Cooperative Institutes (CIs) are NOAA-supported, non-federal organizations that have established outstanding research and education programs in one or more areas that are relevant to the NOAA mission. A CI's expertise and facilities add significantly to NOAA's capabilities, and its structure and legal framework facilitate rapid and efficient mobilization of those resources to meet NOAA's programmatic needs. Some CIs have a thematic focus, whereas others are regional in nature.
The Cooperative Institute for the North Atlantic Region (CINAR) is a regional CI that focuses on the U.S. northeast continental shelf (NES) from Cape Hatteras to Nova Scotia—one of the world's most highly productive marine ecosystems. The structure and dynamics of the NES ecosystem are strongly influenced by local, regional, and basin-scale environmental factors and by a range of human activities including fishing, the discharge of nutrients and other pollutants, and coastal development. There is also a growing recognition of ecological, and related sociological and economic impacts from climate change and ocean acidification in the region.
CINAR is a consortium of five partner institutions that together span the region and provide the required breadth, depth and quality of scientific expertise, instrumentation, models, and facilities to address NOAA needs. Partners include the University of Maryland Center for Environmental Science (UMCES), Rutgers University (RU), the Woods Hole Oceanographic Institution (WHOI), the University of Maine (UME), and the Gulf of Maine Research Institute (GMRI). The CINAR Program Office is located at WHOI.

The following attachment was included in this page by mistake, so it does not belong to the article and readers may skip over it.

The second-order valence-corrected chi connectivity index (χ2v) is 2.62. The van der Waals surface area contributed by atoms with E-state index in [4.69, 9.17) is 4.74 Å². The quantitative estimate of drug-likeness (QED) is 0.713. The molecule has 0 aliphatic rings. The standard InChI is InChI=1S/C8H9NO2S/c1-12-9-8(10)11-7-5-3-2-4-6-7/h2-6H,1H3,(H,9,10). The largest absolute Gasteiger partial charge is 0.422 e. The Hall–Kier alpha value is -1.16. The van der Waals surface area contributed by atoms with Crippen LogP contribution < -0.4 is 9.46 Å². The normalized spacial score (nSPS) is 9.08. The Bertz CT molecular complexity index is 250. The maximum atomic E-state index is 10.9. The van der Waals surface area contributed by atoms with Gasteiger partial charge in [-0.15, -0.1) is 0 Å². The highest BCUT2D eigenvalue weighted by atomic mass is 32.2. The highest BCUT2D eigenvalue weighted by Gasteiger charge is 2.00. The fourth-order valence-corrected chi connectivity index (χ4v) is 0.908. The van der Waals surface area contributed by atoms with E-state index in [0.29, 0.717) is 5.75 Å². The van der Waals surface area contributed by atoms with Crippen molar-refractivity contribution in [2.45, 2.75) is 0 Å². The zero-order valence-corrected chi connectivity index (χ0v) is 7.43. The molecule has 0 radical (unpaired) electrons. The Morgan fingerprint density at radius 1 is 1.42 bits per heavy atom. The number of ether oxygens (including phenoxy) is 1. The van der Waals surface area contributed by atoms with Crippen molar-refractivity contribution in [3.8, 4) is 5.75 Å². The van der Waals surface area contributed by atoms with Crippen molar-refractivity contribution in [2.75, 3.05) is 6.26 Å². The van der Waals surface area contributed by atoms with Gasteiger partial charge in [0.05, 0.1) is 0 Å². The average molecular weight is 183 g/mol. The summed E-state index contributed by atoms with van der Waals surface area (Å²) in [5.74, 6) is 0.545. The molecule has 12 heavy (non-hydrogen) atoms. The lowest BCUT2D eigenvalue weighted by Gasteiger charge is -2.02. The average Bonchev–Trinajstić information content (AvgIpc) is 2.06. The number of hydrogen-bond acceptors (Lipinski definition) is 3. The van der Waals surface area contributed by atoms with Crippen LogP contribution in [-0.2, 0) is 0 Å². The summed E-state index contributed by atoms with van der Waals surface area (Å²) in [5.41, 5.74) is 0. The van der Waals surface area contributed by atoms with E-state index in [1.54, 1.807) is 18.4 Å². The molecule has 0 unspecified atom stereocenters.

The fundamental philosophy of operations for CINAR is to conduct research that meets the needs of NOAA managers and that provides important information and tools for decision-making within the NES ecosystem. Two of NOAA’s four mission goals are to "protect, restore, and manage the use of coastal and ocean resources through an ecosystem approach to management," and to "understand climate variability and change to enhance society's ability to plan and respond." CINAR was thus formulated with explicit recognition that effective management of human activities in the northeast region requires understanding how these activities interact with each other and with other processes that affect the ecosystem, including climate. Activities fall under six research themes: Ecosystem Forecasting, Ecosystem Monitoring, Ecosystem Management, Protection and Restoration of Resources, Sustained Ocean Observations and Climate Research and Education and Outreach.